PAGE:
The next step consists of finding on the complex plane using de Moivre’s equality: starting from 1, I’m going to draw a triangle with its longer cathetus lying on the hypotenuse of ’s triangle; in order for the cathetus to coincide with the hypotenuse, the second triangle will have to be slightly expanded with respect to the first one, but the two will be similar. Then I’ll do the same thing lying a third triangle on the second one’s hypotenuse, and I’ll repeat until I get triangles lying on one another:
It is straightforward that as rises the phase and magnitude of the result rise indefinitely, since we’re stacking more and more triangles; for , then, the power will go to infinity as well (in the sense that the magnitude and the phase of the complex power both go to infinity). This is definitely not helpful for us.
Let us now complicate this a little bit by replacing with : in our drawing, this means the triangle representing the complex number has the vertical cathetus long. The figure will look similar too:
The difference is now the length of the vertical cathetus decreases as rises, a fact which gives birth to something much more interesting. This is the crucial moment, so we will understand it slowly. As rises,
 The number of the triangles rises, going to infinity as ; this also happened earlier.
 The length of the vertical cathetus goes to 0: this definitely wasn’t happening earlier.
 As the length of the cathetus drops, the length of the hypotenuse tends to the length of the larger cathetus (you can easily see that from Pythagora’s theorem); but the horizontal cathetus has length 1, so also the hypotenuse approaches 1 in length! As we saw before, this means both the hypotenuse and the cathetus tend to lie on the unitradius circle.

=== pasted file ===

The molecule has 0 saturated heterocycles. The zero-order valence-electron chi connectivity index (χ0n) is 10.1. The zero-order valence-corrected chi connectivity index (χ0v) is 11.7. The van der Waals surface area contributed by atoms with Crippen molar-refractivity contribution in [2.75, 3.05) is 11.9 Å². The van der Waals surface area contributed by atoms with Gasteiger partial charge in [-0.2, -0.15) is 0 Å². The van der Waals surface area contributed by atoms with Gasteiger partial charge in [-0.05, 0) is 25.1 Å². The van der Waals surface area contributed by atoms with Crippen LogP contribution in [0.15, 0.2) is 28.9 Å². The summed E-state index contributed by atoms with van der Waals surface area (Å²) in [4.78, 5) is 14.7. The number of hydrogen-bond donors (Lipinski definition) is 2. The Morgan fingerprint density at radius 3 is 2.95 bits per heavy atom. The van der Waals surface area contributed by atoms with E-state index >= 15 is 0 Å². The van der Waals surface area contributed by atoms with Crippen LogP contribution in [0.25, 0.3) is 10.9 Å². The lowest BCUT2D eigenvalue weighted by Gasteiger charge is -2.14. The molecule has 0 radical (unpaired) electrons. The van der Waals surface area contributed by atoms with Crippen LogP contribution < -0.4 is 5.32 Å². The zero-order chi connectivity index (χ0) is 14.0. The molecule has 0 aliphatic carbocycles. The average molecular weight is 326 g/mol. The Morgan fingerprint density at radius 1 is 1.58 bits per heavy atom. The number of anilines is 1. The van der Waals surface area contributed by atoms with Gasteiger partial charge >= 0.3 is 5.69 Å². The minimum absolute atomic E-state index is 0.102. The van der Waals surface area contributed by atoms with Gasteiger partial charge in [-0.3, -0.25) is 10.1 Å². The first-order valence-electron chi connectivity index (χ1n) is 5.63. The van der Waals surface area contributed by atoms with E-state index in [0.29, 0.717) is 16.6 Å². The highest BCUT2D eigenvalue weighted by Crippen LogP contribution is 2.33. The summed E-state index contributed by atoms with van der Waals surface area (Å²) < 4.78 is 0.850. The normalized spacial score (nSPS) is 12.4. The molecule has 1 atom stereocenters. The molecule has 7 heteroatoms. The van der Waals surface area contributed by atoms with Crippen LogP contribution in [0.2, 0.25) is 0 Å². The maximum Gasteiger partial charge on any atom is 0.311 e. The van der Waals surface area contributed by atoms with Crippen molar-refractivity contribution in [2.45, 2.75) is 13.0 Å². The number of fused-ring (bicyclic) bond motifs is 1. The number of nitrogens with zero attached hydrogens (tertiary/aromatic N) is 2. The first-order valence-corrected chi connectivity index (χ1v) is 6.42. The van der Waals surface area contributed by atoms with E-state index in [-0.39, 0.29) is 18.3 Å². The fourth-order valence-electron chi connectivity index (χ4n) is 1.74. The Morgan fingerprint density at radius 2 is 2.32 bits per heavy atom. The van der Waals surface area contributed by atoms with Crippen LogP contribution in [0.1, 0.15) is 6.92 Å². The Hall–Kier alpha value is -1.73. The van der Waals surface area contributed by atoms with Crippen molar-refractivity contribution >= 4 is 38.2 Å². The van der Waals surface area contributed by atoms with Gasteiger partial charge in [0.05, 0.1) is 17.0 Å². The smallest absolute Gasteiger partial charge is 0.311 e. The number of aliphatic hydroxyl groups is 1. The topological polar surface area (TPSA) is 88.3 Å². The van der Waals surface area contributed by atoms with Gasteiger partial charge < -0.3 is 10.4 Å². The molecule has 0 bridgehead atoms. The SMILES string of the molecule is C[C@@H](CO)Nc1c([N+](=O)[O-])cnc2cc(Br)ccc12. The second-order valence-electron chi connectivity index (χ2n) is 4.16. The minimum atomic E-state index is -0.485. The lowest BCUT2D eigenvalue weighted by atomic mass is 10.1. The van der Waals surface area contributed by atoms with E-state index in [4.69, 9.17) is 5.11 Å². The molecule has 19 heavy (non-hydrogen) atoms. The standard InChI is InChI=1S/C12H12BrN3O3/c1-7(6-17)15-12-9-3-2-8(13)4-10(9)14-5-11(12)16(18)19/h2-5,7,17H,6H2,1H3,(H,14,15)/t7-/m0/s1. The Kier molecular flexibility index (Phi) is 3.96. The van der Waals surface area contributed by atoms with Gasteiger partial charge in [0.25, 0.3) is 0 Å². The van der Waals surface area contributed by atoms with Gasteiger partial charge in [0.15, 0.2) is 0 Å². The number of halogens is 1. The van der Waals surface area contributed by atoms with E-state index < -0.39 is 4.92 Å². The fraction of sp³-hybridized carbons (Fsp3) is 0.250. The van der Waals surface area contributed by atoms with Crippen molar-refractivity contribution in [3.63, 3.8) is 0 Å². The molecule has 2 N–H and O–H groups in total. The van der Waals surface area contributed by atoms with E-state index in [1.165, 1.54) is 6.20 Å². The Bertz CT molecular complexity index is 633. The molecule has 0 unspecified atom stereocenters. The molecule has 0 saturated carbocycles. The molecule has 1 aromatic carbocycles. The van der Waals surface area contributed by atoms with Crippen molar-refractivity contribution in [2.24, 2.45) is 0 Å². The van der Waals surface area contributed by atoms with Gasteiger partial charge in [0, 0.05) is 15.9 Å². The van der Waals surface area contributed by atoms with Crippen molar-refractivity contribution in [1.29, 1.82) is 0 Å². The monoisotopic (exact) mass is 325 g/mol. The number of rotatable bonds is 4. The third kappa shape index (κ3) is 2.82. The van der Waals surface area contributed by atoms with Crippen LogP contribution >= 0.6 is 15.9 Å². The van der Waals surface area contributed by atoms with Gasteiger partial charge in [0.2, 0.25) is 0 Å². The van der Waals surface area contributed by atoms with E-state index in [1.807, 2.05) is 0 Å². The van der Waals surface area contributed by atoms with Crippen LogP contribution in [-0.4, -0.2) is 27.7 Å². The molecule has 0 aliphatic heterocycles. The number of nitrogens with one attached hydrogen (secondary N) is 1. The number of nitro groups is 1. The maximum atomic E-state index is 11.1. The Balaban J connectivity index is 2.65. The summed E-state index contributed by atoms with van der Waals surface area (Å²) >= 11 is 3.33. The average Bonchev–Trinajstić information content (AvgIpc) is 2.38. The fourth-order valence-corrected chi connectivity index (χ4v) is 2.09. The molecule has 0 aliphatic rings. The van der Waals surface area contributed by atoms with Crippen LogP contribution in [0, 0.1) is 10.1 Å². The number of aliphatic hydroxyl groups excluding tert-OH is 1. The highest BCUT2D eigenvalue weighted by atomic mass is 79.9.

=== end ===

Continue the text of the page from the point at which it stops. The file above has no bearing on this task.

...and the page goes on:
For the second triangle lying on the first triangle, its expansion tends to 1: this means that for the second triangle (and then the third, the fourth and so on) are not expanded at all; each hypotenuse has the length of the larger cathetus, which is 1. You can see where we are directed: the magnitude of the power stays limited.
 As the length of the cathetus drops, the phase of the complex number also decreases; more precisely, since two out of three vertices of the triangle lie on the unitradius circle, the phase (in radians) measures \[ \alpha = \frac{l}{R} \] where is the corresponding circumference arc and is the radius of the circle. But the circle has radius 1, while the arc approaches the length of the smaller cathetus as increases: this means that , the approximation getting more and more precise as gets higher and higher.
 Our last step is to determine what happens to the fase of the power as . This will be easy: we have to multiply the phase of the base for the exponent n. If is the phase of the result, \[ \theta = n\alpha \approx n\cdot\frac{x}{n} = x \] As earlier, here the approximation becomes an equality as goes to infinity.
This means the phase of the power is itself! Its magnitude, instead, is the length of the th hypotenuse, which is 1. Here is another image to help us get confident with that:
These are the magnitude and the phase of : we can then write:
\[ e^{ix} = 1\angle x \]
The effect of the exponential function of is to get the complex number with magnitude 1 and phase . We can also go further: if a complex number has length and phase , the trigonometric representation gives us:
\[ z = \rho(\cos\theta+i\sin\theta) \]
If we apply this rule to the number , as and we can write:
\[ e^{ix} = \cos x+i\sin x \]
Which is Euler’s formula  or rather its mathematical formulation , that we could explain just by looking at some drawings. Proofs will persuade you that’s true, but imagination will teach you why it is.
Euler’s identity should have a much clearer meaning now: under a “complex” point of view, 1 is the number with magnitude 1 and phase : therefore, it is the result of the complex exponential function of : .
Let us generalize our definition a bit. As we said earlier, if we can calculate the exponential function as follows:
\[ e^z = e^se^{it} = e^s(\cos t+i\sin t) \]
This is, of course, Euler’s formula in its most general form. But instead of thinking of its mathematical formulation, it is much more useful and insightful to think of the exponential function as a combination of a growth (the part) and a rotation in the complex plane.

For what I know, if the history of science had gone another way  no Euclid and no geometry, no Newton and no calculus, no Gauss and no complex numbers  we could have found another identity involving our other most important constants. I think this is a topic worth investigating. ↩

The notation I’m adopting here is a slightly modified version of the socalled phasor angle notation, which is mainly used in electrical engineering to manipulate sinusoidal timedependent physical quantities of the form as complex numbers; here I will use it just as a brief way to write numbers in polar form, before I can use the exponential notation. ↩